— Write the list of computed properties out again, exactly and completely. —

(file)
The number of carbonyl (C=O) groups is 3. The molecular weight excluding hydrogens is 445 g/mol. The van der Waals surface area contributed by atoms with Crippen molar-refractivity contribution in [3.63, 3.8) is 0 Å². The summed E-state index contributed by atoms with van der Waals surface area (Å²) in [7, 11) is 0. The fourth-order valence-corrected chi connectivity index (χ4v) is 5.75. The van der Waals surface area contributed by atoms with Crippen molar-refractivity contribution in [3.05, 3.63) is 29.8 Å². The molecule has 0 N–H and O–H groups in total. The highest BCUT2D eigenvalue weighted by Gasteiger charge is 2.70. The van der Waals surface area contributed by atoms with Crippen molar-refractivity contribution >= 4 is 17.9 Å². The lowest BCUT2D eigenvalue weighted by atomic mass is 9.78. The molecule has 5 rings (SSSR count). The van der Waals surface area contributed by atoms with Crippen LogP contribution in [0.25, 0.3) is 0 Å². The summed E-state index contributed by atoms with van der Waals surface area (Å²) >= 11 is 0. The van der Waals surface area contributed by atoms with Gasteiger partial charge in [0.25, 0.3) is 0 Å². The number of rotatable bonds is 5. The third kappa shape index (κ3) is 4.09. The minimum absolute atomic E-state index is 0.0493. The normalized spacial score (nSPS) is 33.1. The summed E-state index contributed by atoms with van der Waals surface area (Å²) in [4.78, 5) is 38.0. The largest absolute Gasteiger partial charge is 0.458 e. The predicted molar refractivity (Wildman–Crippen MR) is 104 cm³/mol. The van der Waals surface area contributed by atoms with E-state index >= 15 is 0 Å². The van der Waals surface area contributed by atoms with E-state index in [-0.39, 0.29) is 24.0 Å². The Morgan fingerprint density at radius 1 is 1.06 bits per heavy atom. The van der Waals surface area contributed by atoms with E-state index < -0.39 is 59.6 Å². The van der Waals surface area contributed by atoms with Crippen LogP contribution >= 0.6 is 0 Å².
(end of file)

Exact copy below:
The number of carbonyl (C=O) groups is 3. The molecular weight excluding hydrogens is 445 g/mol. The van der Waals surface area contributed by atoms with Crippen molar-refractivity contribution in [3.63, 3.8) is 0 Å². The summed E-state index contributed by atoms with van der Waals surface area (Å²) in [7, 11) is 0. The fourth-order valence-corrected chi connectivity index (χ4v) is 5.75. The van der Waals surface area contributed by atoms with Crippen molar-refractivity contribution in [3.05, 3.63) is 29.8 Å². The molecule has 0 N–H and O–H groups in total. The highest BCUT2D eigenvalue weighted by Gasteiger charge is 2.70. The van der Waals surface area contributed by atoms with Crippen molar-refractivity contribution >= 4 is 17.9 Å². The lowest BCUT2D eigenvalue weighted by atomic mass is 9.78. The molecule has 5 rings (SSSR count). The van der Waals surface area contributed by atoms with Crippen LogP contribution in [0.25, 0.3) is 0 Å². The summed E-state index contributed by atoms with van der Waals surface area (Å²) >= 11 is 0. The van der Waals surface area contributed by atoms with Gasteiger partial charge in [0.25, 0.3) is 0 Å². The number of rotatable bonds is 5. The third kappa shape index (κ3) is 4.09. The minimum absolute atomic E-state index is 0.0493. The normalized spacial score (nSPS) is 33.1. The summed E-state index contributed by atoms with van der Waals surface area (Å²) in [4.78, 5) is 38.0. The largest absolute Gasteiger partial charge is 0.458 e. The predicted molar refractivity (Wildman–Crippen MR) is 104 cm³/mol. The van der Waals surface area contributed by atoms with E-state index >= 15 is 0 Å². The van der Waals surface area contributed by atoms with E-state index in [-0.39, 0.29) is 24.0 Å². The Morgan fingerprint density at radius 1 is 1.06 bits per heavy atom. The van der Waals surface area contributed by atoms with E-state index < -0.39 is 59.6 Å². The van der Waals surface area contributed by atoms with Crippen LogP contribution >= 0.6 is 0 Å².